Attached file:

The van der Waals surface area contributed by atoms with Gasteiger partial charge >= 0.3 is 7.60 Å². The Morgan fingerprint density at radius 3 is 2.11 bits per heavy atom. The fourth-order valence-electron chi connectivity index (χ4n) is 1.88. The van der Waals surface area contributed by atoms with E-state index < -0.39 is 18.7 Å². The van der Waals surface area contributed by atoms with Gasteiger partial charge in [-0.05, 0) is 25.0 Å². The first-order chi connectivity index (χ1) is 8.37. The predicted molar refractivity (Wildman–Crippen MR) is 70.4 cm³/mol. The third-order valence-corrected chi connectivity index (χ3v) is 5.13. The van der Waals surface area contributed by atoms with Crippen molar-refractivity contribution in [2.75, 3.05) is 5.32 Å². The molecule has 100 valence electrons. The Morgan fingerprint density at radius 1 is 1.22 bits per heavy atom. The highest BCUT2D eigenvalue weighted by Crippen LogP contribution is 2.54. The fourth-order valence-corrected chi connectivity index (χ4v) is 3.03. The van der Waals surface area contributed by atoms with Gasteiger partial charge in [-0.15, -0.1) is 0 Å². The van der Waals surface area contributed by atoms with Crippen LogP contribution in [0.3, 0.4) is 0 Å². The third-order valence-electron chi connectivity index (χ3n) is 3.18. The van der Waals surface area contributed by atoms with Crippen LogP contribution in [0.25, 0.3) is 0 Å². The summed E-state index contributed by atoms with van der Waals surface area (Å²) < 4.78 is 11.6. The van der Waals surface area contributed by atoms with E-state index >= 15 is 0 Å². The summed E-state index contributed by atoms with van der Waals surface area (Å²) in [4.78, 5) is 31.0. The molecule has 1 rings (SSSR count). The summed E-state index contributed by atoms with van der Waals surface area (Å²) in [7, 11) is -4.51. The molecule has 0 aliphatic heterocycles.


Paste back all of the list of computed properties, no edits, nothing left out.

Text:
The van der Waals surface area contributed by atoms with Gasteiger partial charge >= 0.3 is 7.60 Å². The Morgan fingerprint density at radius 3 is 2.11 bits per heavy atom. The fourth-order valence-electron chi connectivity index (χ4n) is 1.88. The van der Waals surface area contributed by atoms with E-state index < -0.39 is 18.7 Å². The van der Waals surface area contributed by atoms with Gasteiger partial charge in [-0.05, 0) is 25.0 Å². The first-order chi connectivity index (χ1) is 8.37. The predicted molar refractivity (Wildman–Crippen MR) is 70.4 cm³/mol. The third-order valence-corrected chi connectivity index (χ3v) is 5.13. The van der Waals surface area contributed by atoms with Crippen molar-refractivity contribution in [2.75, 3.05) is 5.32 Å². The molecule has 100 valence electrons. The Morgan fingerprint density at radius 1 is 1.22 bits per heavy atom. The highest BCUT2D eigenvalue weighted by Crippen LogP contribution is 2.54. The fourth-order valence-corrected chi connectivity index (χ4v) is 3.03. The van der Waals surface area contributed by atoms with Gasteiger partial charge in [-0.15, -0.1) is 0 Å². The van der Waals surface area contributed by atoms with Crippen LogP contribution in [0.3, 0.4) is 0 Å². The third-order valence-electron chi connectivity index (χ3n) is 3.18. The van der Waals surface area contributed by atoms with Crippen LogP contribution in [0.25, 0.3) is 0 Å². The summed E-state index contributed by atoms with van der Waals surface area (Å²) < 4.78 is 11.6. The van der Waals surface area contributed by atoms with E-state index >= 15 is 0 Å². The summed E-state index contributed by atoms with van der Waals surface area (Å²) in [4.78, 5) is 31.0. The molecule has 1 rings (SSSR count). The summed E-state index contributed by atoms with van der Waals surface area (Å²) in [7, 11) is -4.51. The molecule has 0 aliphatic heterocycles.